Lecture recordings in everyday study practice
How to use lecture recordings in everyday study practice? The creation and evaluation of an interactive resource for students.
School: Philosophy, Psychology and Language Sciences
Team Members: Eva Murzyn (and Kasia Banas, University of Glasgow.)
The University of Edinburgh has committed to a lecture recording policy that facilitates recording all lectures by default. The students have welcome this development, praising the benefits it offers to those who need to miss lectures due to ill health, care responsibilities, or schedule clashes. However, the University does not currently offer students any in-depth guidance on the best practices in using lecture recordings, and we do not provide study skills support to help ingrain good habits in utilising lecture recordings for revision and catch-up. Also, the literature on the effects of lecture recording, while growing, does not typically situate the use of recordings in the wider learning practice.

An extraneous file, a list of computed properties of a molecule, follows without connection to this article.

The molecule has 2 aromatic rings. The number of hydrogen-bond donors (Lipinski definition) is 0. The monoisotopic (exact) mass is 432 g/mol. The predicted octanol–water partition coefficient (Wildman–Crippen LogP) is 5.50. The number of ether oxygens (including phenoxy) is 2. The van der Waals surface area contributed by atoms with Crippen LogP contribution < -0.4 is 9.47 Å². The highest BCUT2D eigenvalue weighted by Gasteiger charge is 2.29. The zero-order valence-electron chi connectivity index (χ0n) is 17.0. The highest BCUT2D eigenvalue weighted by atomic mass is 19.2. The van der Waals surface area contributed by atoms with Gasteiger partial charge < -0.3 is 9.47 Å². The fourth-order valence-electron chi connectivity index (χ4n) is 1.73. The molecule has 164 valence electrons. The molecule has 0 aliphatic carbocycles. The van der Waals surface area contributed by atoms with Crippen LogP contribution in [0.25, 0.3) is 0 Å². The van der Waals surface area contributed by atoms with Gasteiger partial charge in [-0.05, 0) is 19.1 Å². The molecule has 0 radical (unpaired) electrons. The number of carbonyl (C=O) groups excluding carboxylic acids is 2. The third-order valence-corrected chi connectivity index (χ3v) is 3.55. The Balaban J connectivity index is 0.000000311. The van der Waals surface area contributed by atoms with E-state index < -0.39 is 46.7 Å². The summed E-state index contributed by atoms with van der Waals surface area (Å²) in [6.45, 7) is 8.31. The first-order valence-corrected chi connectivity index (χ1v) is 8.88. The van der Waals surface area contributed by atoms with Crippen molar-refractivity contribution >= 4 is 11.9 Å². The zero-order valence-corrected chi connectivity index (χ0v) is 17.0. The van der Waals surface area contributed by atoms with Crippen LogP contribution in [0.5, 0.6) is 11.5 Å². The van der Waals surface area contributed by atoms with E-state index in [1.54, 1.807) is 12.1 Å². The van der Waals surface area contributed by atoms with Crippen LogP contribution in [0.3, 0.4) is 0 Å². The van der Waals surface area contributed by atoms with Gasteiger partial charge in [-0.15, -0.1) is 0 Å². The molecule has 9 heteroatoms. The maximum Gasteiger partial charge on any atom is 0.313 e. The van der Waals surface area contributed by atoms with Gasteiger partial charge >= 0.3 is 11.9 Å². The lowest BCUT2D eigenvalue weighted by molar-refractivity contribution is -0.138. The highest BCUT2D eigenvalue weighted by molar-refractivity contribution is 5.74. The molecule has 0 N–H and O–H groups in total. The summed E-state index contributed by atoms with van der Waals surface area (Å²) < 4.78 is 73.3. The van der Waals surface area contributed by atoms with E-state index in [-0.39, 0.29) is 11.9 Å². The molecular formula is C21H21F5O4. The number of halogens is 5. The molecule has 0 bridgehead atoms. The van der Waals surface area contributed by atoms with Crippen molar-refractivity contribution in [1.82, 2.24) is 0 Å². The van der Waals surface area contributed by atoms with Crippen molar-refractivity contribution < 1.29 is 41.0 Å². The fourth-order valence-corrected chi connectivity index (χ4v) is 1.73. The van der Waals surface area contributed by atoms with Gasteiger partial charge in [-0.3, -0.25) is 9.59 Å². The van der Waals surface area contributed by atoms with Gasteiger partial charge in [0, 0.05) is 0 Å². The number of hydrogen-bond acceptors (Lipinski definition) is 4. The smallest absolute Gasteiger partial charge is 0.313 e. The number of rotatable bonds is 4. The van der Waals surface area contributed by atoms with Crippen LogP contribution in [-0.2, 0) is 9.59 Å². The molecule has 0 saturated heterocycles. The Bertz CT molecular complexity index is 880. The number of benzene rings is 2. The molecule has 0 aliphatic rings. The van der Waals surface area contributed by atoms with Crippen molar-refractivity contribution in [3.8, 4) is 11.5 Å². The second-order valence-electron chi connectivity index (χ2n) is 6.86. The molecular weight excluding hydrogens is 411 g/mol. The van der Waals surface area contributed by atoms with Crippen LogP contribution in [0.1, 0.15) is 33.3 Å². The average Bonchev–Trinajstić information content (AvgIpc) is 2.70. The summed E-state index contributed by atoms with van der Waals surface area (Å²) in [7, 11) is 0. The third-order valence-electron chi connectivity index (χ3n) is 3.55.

Building on previous work from Edinburgh and other institutions, we propose to:
(1) examine the way that students currently use lecture recordings in their everyday study practice (i.e. baseline use);
(2) create a practical exercise designed to teach students about the most effective way to use of lecture recording, in the form or an interactive resource;
(3) following a period of piloting, embed the resource into the Study Skills strand in the first-year psychology curriculum (ca. 320 students enrolled); and
(4) evaluate the resource by gathering student feedback, and also by examining the use of lecture recordings and other study practices in the following year.
If the resource proves to be effective in improving study practices, it will be shared with colleagues in PPLS and the wider University community, for use with students across the University.